Hugging…

The past year of dealing with the Covid-19 crisis has reminded most people of the need to hug or even feel a friendly touch. A survey before the pandemic hit was conducted by the BBC. The BBC Touch Test was conducted in 112 countries and included 40,000 participants. Half said that they did not get enough physical contact with people. They were referring to contact as simple as an arm around the shoulder to a sympathetic touch. During the pandemic, the number increased to over 60% and is now referred to by the term “Touch Starvation”. Hugging is one of the first sensations we experience as a baby and is necessary for humans to flourish. Hugging increases oxytocin and decreases the stress hormone cortisol. These hormones affect cardiovascular health, sleep, mental health and weight along with reducing anxiety. According to an article published in “Psychological Science” people who give or get hugs often are less likely to get sick. This is the reason why therapy animals exist. A person who doesn’t have a companion or has lost one can receive the same positive effect of hugging by snuggling on a couch with a dog. Just don’t go around giving hugs to strangers you may meet on the street.

Exercise in the Morning or Evening?

The time of day you choose to exercise may have a great deal to do with control of blood sugar levels as well as cholesterol. Our internal clock mechanism is controlled and synchronized by not only sleep and light but also by the type of food we consume. Most past studies dealt with the time of day we ate and presented very different results. Some encouraged exercise before breakfast while others showed the benefits by working out later in the day on both blood sugar levels and heart rate. Most of these studies did not factor in the type of meals being eaten. A new study published in “Diabetologia” was performed at The Mary Hopkins Institute of Health Research in Australia. It involved 24 sedentary, overweight men who had all their vital statistics recorded before the experiment began.  They were placed on a diet of 65% fat for five days and were then invited back to have all their vitals recorded once more. This was a diet that included extreme amounts of fat to concentrate on how the body would use fat during exercise.  They were then divided into three groups. One group started their exercise routine at 6 AM, the next at 6 PM and the last remained sedentary. The exercise routine was identical. After five days they were again tested. Both, the sedentary and the 6 AM workout group had dangerous increases in cholesterol levels as well as the markers for heart disease. The group that worked out at 6 PM showed less of an impact of the poor diet. Their cholesterol, blood sugar levels as well as the molecules which are markers for heart disease were all lower. The study did not reveal how or why the time of day affected fat metabolism. This study did not encourage the intake of high fat diets which have been proven to be extremely unhealthy.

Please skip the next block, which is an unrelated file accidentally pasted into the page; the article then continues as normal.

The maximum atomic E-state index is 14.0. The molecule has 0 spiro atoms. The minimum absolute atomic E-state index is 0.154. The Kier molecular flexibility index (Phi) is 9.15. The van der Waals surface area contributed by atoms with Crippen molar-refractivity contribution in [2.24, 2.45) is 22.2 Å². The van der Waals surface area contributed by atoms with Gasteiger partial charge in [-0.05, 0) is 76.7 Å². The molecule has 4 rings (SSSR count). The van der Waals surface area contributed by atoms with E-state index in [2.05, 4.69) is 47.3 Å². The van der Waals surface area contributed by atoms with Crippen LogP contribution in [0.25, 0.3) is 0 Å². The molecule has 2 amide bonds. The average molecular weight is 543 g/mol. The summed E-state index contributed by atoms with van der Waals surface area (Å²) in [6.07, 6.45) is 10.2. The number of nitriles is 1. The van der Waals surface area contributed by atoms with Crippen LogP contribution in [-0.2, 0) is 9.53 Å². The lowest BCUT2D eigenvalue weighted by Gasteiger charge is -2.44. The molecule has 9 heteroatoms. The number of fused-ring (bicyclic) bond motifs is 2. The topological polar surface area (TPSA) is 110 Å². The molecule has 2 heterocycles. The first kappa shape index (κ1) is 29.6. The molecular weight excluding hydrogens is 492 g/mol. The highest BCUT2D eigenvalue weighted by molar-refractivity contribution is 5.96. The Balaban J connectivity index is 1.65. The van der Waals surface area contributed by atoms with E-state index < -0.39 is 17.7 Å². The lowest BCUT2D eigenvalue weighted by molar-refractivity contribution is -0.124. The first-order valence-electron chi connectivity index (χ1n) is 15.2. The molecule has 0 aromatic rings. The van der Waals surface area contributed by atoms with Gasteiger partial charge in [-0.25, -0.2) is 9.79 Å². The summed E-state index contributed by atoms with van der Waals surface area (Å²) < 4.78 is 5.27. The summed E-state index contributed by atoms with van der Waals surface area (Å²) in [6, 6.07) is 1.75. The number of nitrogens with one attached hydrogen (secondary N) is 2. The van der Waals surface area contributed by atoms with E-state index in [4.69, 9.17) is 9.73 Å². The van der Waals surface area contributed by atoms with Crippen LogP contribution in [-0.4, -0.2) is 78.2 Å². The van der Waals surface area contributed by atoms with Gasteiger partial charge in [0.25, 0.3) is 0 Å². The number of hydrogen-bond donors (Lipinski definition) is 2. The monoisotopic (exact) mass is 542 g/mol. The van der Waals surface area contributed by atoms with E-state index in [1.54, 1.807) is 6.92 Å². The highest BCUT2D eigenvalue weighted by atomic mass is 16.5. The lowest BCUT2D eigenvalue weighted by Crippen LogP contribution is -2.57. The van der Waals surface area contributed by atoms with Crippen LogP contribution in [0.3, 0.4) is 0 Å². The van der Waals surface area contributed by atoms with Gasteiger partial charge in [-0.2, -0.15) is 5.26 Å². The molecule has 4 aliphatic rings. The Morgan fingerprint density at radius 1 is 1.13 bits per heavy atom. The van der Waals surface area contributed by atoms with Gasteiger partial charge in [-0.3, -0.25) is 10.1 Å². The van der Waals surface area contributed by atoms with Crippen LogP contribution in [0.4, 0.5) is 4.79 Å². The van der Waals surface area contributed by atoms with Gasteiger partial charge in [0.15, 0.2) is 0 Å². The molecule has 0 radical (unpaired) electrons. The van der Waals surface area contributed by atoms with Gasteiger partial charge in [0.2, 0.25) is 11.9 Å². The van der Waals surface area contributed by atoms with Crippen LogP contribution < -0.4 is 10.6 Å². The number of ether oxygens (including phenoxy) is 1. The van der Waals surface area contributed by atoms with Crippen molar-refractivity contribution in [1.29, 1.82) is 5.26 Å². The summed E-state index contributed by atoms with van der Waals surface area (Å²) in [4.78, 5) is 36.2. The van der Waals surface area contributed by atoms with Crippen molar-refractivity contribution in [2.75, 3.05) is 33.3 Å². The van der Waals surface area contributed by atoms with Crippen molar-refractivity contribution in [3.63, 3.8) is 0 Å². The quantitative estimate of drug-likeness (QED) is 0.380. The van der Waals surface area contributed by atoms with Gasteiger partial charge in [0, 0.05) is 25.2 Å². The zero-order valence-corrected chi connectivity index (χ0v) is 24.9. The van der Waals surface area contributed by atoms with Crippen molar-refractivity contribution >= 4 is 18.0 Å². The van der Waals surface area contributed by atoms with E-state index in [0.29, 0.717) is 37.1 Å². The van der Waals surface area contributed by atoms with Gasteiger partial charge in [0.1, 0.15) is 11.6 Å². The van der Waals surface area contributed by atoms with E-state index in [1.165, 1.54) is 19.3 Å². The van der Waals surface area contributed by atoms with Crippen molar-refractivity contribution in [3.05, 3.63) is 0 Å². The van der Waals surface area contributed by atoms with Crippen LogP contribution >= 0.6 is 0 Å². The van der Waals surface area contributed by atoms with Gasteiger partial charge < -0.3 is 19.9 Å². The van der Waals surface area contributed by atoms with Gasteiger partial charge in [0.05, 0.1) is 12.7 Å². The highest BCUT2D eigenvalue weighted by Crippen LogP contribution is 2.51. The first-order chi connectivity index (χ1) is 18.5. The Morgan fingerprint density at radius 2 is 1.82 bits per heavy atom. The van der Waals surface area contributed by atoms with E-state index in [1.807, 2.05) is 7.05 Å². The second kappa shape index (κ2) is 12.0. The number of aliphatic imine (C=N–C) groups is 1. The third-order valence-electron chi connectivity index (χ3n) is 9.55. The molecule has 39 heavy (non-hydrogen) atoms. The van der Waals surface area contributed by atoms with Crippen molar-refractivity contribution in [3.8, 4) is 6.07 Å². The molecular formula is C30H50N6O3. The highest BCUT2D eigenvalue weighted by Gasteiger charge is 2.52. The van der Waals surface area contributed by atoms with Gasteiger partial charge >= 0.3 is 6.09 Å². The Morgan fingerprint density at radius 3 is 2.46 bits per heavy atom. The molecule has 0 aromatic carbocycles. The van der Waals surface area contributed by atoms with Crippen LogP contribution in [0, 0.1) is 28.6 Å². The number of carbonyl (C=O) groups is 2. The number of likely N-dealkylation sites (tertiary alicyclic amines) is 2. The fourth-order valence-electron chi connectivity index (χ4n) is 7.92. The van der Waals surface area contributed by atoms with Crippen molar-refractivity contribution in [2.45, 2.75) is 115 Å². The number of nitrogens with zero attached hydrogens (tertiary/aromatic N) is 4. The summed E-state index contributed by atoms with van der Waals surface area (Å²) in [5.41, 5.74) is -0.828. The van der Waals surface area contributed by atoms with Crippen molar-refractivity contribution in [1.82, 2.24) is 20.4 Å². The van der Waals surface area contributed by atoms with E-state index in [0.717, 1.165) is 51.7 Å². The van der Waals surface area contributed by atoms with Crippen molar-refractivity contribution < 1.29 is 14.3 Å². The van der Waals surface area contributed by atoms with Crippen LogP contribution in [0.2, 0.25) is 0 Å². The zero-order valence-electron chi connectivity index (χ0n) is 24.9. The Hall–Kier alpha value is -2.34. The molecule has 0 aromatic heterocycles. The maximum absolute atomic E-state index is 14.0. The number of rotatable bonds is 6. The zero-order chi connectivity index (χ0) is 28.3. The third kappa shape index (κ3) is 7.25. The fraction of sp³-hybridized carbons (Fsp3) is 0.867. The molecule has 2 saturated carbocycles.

Brain Smear vs. Wind Turbines…

Fast moving rotating objects can register in the brain as a blur. This is what happens when you look at the blades of a rotating window fan. It creates what is known as a “brain or motion smear”. In other words, the blades become invisible. There has been great controversy recently about the use of wind power provided by turbines causing the death of a large number of birds. Birds have excellent peripheral vision but do not see as well when looking straight on. In a recent study performed at the Norwegian Institute for Natural Research it was discovered that painting one of the four blades black reduced the number of bird deaths by 72%. The study was conducted on the Norwegian island of Smola and was published in Ecology and Evolution. There were 8 turbines in the research. Half had one blade painted black. It lasted 7.5 years and there were 1,275 sniffing dogs involved. Their job was to sniff out any birds that may have died. The larger birds of prey seem to have benefited the most. Now what to do about the number one cause of bird demise by cats.

Virtual Reality and Physical Therapy…

After a serious and sometimes debilitating injury, virtual reality can sometimes motivate the patient into seeing what is possible. Over the past several years VR has been used for pain management and for PTSD. Researchers are finding that it may be a helpful tool for physical and occupational therapists. Most patients leave a session, go home and forget exactly what it is or how an exercise should be performed. Virtual Reality can help with not only showing how to do a certain exercise correctly but may also provide a little extra motivation. It is becoming more and more popular with younger practitioners who are well accustomed to gaming. At present it is expensive since most insurance companies will not foot the bill which can be as high as $180 monthly. Not all the programs are fun, some enable patients to practice real life skills such as dishing washing or shopping. However, a well-trained therapist in the use of VR should be on hand to oversee and make sure the patient is not overdoing or hurting themselves. Virtual Reality as a therapy is in its beginning stages. I can tell you from personal experiences with both shoulder and back injuries that I don’t think it can ever replace one to one contact with a practitioner but maybe be useful in addition to.